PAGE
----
The Venice Lagoon is the largest wetland in the Mediterranean Basin, a long crescent of shallow water covering some 550 square kilometers, or 210 square miles, between the Italian mainland and the Adriatic Sea.
About a tenth of the lagoon is permanent open water or canal, as the network of dredged channels is called; another 80% consists of mud flats, tidal shallows, and salt marsh. The lagoon is dotted by hundreds of islands, some large and some small, some inhabited and some sparsely populated or not at all—all of them, though, jewels scattered across the wide expanse of shallow water.
The lagoon’s unique environment, forged over the ages by tide and current, plays host to significant bird populations, including breeding herons, more than 100,000 wintering water birds, and terns; large numbers of terns from all over the eastern Adriatic converge here after the breeding season, among them Europe’s largest concentrations of Little and Black Terns.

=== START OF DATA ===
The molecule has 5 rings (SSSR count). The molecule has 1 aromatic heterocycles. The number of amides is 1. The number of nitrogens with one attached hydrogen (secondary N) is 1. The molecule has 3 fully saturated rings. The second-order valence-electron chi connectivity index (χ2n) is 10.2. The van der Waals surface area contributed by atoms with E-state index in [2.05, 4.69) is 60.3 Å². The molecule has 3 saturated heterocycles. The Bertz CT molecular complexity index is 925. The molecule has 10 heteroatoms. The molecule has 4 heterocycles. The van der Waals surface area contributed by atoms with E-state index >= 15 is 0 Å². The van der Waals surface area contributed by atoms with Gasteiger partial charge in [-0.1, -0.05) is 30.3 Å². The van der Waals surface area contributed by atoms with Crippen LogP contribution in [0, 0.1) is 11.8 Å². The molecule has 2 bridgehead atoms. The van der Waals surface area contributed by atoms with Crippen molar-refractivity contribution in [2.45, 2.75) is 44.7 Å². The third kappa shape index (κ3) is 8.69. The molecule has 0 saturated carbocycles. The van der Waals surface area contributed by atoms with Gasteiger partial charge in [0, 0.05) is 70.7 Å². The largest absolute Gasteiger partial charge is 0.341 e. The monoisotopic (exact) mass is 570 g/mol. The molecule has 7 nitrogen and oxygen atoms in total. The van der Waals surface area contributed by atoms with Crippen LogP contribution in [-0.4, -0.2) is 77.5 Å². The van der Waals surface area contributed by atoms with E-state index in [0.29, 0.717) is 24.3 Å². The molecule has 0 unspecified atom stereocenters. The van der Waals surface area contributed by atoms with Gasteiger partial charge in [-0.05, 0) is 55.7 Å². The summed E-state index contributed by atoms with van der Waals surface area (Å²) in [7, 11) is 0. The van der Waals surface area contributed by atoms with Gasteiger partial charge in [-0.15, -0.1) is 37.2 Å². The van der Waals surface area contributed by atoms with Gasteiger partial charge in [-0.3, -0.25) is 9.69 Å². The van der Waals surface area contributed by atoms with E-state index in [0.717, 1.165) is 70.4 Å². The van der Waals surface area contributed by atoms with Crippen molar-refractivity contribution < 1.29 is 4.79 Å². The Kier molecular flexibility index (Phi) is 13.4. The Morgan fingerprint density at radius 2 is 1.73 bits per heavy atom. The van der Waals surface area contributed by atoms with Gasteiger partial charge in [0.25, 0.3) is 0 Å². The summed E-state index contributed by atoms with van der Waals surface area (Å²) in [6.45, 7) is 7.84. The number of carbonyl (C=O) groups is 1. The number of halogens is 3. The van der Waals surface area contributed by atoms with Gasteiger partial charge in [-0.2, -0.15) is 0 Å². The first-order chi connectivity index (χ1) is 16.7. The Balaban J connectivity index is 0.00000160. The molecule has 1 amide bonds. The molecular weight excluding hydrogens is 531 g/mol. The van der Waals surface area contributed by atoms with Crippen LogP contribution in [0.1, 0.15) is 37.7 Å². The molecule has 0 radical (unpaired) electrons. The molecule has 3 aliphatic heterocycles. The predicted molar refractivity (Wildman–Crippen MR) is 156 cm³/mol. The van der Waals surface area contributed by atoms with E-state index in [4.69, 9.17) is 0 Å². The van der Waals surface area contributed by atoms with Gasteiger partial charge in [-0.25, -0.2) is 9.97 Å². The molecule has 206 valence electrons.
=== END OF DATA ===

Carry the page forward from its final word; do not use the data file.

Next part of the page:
Well more than 100 bird species can be found on the lagoon in the course of the seasons, among them Red-crested Pochard, Velvet Scoter, Horned and Red-necked Grebes, Red-throated Loon, Pygmy Cormorant, Spotted Redshank, Little Stint, Montagu’s Harrier, Short-eared Owl, Kentish Plover, and Penduline Tit.